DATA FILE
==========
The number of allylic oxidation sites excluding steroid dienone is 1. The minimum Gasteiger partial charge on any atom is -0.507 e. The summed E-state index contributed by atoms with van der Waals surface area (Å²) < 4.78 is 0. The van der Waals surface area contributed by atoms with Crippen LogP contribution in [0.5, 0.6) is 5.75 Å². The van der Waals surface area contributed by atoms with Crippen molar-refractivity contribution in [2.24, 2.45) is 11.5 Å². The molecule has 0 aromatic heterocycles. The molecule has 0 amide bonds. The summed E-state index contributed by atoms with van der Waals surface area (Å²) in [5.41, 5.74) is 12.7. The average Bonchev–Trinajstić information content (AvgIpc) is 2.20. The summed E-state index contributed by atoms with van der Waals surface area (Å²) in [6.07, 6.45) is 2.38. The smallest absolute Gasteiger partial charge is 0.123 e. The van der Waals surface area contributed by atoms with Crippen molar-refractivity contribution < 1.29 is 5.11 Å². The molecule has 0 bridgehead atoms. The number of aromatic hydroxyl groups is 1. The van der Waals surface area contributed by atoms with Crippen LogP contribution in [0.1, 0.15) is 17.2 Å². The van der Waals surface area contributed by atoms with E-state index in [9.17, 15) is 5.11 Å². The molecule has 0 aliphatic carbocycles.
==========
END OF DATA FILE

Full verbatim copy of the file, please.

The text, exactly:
The number of allylic oxidation sites excluding steroid dienone is 1. The minimum Gasteiger partial charge on any atom is -0.507 e. The summed E-state index contributed by atoms with van der Waals surface area (Å²) < 4.78 is 0. The van der Waals surface area contributed by atoms with Crippen LogP contribution in [0.5, 0.6) is 5.75 Å². The van der Waals surface area contributed by atoms with Crippen molar-refractivity contribution in [2.24, 2.45) is 11.5 Å². The molecule has 0 aromatic heterocycles. The molecule has 0 amide bonds. The summed E-state index contributed by atoms with van der Waals surface area (Å²) in [5.41, 5.74) is 12.7. The average Bonchev–Trinajstić information content (AvgIpc) is 2.20. The summed E-state index contributed by atoms with van der Waals surface area (Å²) in [6.07, 6.45) is 2.38. The smallest absolute Gasteiger partial charge is 0.123 e. The van der Waals surface area contributed by atoms with Crippen molar-refractivity contribution < 1.29 is 5.11 Å². The molecule has 0 bridgehead atoms. The number of aromatic hydroxyl groups is 1. The van der Waals surface area contributed by atoms with Crippen LogP contribution in [0.1, 0.15) is 17.2 Å². The van der Waals surface area contributed by atoms with E-state index in [9.17, 15) is 5.11 Å². The molecule has 0 aliphatic carbocycles.